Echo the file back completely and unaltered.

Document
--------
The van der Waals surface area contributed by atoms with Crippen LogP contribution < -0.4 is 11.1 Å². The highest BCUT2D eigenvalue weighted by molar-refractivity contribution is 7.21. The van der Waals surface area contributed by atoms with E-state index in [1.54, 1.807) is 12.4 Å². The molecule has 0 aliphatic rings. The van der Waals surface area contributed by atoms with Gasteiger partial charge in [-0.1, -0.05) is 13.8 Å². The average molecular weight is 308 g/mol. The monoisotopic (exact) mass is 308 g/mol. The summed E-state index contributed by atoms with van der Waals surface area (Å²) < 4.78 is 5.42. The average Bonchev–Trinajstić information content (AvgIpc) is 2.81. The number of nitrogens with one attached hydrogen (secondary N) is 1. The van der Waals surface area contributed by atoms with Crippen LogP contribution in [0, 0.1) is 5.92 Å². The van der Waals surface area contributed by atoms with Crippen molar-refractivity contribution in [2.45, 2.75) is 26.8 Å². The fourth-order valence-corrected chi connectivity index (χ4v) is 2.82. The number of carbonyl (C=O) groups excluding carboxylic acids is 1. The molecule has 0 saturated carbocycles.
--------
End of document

The van der Waals surface area contributed by atoms with Crippen LogP contribution < -0.4 is 11.1 Å². The highest BCUT2D eigenvalue weighted by molar-refractivity contribution is 7.21. The van der Waals surface area contributed by atoms with E-state index in [1.54, 1.807) is 12.4 Å². The molecule has 0 aliphatic rings. The van der Waals surface area contributed by atoms with Gasteiger partial charge in [-0.1, -0.05) is 13.8 Å². The average molecular weight is 308 g/mol. The monoisotopic (exact) mass is 308 g/mol. The summed E-state index contributed by atoms with van der Waals surface area (Å²) < 4.78 is 5.42. The average Bonchev–Trinajstić information content (AvgIpc) is 2.81. The number of nitrogens with one attached hydrogen (secondary N) is 1. The van der Waals surface area contributed by atoms with Crippen LogP contribution in [0, 0.1) is 5.92 Å². The van der Waals surface area contributed by atoms with Crippen molar-refractivity contribution in [2.45, 2.75) is 26.8 Å². The fourth-order valence-corrected chi connectivity index (χ4v) is 2.82. The number of carbonyl (C=O) groups excluding carboxylic acids is 1. The molecule has 0 saturated carbocycles.